Week of 3 February 2020
Companies steps in to protect trade unions in their supply chains (17 companies sourcing garment, footwear, and travel goods from Cambodia; adidas sourcing from Myanmar) and Turkish metalworkers’ trade unions tackle the effect of inflation on wages
Legislative developments have recently been taking place in Cambodia related to labour rights. A range of stakeholders (including Cambodian and international civil society organisations, the Office of the UN High Commissioner for Human Rights, and the International Labor Organization) state that the legal revisions fall short of international labour rights standards, in particular when it comes to freedom of association, and rights to organize and collective bargaining. In a letter addressed to the Prime Minister on 22 January, 17 companies (adidas, Burton, Esprit, Fruit of the Loom, Kik, Levi Strauss, lululemon, MEC, Montane, New Balance, PVH, Puma, Ralph Lauren, Salewa, Schoffel, Under Armour and VF Corporation), the American national trade association representing apparel, footwear and other sewn products companies (American Apparel & Footwear Association) and a number of other organisations reiterated this point. The private sector sourcing garment, footwear, and travel goods from Cambodia request that the government immediately amend the Trade Union Law so that it aligns with international standards, repeal a law that enables repression of civil society organizations and unions (the Law of Associations and NGOs) and drop all outstanding criminal charges against trade union leaders.
A footwear factory in Myanmar (Myanmar Infochamp) fired four workers when they sought to organise a trade union for the workers in the factory. The concerns they were seeking to address included management forcing workers to undertake non production-related work during lunch breaks, verbal abuse, and non-payment of bonuses. The factory also blacklisted the trade union leader, making it impossible for her to find a new factory position elsewhere. Adidas, a buyer from the factory, worked with civil society (Workers Rights Consortium, the Clean Clothes Campaign and Action Labor Rights) to address the case. Because the factory was going out of business, reinstatement of the workers was not an option. Adidas ensured that the factory would provide back pay to the fired trade union leaders, legally-owed severance pay to all workers following the factory closure and pay to the blacklisted trade union leader to compensate for preventing her from finding new employment.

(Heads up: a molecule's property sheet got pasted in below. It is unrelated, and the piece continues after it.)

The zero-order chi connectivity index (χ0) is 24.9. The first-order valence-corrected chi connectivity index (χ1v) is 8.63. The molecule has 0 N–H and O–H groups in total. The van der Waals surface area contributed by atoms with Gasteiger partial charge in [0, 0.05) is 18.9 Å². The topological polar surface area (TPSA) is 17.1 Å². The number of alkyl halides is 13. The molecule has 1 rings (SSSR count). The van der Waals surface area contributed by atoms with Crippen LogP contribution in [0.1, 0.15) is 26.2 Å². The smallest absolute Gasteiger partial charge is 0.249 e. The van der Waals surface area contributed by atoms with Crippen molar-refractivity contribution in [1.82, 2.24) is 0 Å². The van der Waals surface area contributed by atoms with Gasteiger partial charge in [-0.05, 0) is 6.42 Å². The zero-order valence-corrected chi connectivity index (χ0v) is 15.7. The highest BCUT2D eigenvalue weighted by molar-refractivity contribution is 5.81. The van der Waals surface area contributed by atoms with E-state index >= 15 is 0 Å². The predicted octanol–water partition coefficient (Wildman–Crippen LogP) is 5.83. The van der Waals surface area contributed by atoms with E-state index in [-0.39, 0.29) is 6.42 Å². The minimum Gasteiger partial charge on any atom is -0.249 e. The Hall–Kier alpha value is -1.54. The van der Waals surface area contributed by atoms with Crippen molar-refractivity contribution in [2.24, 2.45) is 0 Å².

A collective agreement governing approx. 200 metal companies and 130,000 trade union metalworkers in Turkey expired in 2019. On 29 January, following collective bargaining negotiations and striking activity, the relevant trade unions for metalworkers (Türk Metal, Birleşik Metal-İş and Özçelik-İş) reached an agreement with the Turkish Employers Association of Metal Industries. Of particular note, the agreement seeks to address the impact that high levels of inflation, combined with devaluation, has had on wages in Turkey. All wages and benefits will be increased above inflation levels every six months.